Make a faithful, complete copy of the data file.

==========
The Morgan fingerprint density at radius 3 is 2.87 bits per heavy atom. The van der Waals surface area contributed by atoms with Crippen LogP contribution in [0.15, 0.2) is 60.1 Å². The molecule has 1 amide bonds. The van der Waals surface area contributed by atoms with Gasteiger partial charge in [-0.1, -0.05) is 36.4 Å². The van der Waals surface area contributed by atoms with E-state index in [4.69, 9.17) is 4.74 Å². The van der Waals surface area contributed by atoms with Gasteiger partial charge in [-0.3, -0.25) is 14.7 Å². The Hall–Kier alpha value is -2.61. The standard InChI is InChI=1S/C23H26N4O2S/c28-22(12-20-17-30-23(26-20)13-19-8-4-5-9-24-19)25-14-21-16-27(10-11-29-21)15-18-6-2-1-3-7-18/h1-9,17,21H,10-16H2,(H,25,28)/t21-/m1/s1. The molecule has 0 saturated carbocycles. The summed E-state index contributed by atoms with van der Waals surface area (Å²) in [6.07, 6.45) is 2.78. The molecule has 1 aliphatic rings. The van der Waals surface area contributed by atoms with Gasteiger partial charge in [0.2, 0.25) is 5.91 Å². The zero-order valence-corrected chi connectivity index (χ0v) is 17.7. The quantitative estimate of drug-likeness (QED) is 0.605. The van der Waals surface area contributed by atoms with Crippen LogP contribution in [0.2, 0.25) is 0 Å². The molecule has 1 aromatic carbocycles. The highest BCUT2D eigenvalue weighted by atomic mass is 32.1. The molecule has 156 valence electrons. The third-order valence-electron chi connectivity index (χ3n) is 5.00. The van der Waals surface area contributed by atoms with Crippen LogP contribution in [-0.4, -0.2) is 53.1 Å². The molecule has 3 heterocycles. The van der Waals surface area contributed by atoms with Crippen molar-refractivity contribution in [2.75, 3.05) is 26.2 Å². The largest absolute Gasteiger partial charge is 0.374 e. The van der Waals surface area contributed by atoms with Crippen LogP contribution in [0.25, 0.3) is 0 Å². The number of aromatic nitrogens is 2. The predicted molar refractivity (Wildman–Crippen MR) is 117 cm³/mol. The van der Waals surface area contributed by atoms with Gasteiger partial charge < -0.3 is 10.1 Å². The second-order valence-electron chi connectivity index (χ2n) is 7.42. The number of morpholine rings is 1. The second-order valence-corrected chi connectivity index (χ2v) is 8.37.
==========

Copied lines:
The Morgan fingerprint density at radius 3 is 2.87 bits per heavy atom. The van der Waals surface area contributed by atoms with Crippen LogP contribution in [0.15, 0.2) is 60.1 Å². The molecule has 1 amide bonds. The van der Waals surface area contributed by atoms with Gasteiger partial charge in [-0.1, -0.05) is 36.4 Å². The van der Waals surface area contributed by atoms with E-state index in [4.69, 9.17) is 4.74 Å². The van der Waals surface area contributed by atoms with Gasteiger partial charge in [-0.3, -0.25) is 14.7 Å². The Hall–Kier alpha value is -2.61. The standard InChI is InChI=1S/C23H26N4O2S/c28-22(12-20-17-30-23(26-20)13-19-8-4-5-9-24-19)25-14-21-16-27(10-11-29-21)15-18-6-2-1-3-7-18/h1-9,17,21H,10-16H2,(H,25,28)/t21-/m1/s1. The molecule has 0 saturated carbocycles. The summed E-state index contributed by atoms with van der Waals surface area (Å²) in [6.07, 6.45) is 2.78. The molecule has 1 aliphatic rings. The van der Waals surface area contributed by atoms with Gasteiger partial charge in [0.2, 0.25) is 5.91 Å². The zero-order valence-corrected chi connectivity index (χ0v) is 17.7. The quantitative estimate of drug-likeness (QED) is 0.605. The van der Waals surface area contributed by atoms with Crippen LogP contribution in [0.2, 0.25) is 0 Å². The molecule has 1 aromatic carbocycles. The highest BCUT2D eigenvalue weighted by atomic mass is 32.1. The molecule has 156 valence electrons. The third-order valence-electron chi connectivity index (χ3n) is 5.00. The van der Waals surface area contributed by atoms with Crippen LogP contribution in [-0.4, -0.2) is 53.1 Å². The molecule has 3 heterocycles. The van der Waals surface area contributed by atoms with Crippen molar-refractivity contribution in [2.75, 3.05) is 26.2 Å². The largest absolute Gasteiger partial charge is 0.374 e. The van der Waals surface area contributed by atoms with Crippen LogP contribution in [0.25, 0.3) is 0 Å². The number of aromatic nitrogens is 2. The predicted molar refractivity (Wildman–Crippen MR) is 117 cm³/mol. The van der Waals surface area contributed by atoms with Gasteiger partial charge < -0.3 is 10.1 Å². The second-order valence-electron chi connectivity index (χ2n) is 7.42. The number of morpholine rings is 1. The second-order valence-corrected chi connectivity index (χ2v) is 8.37.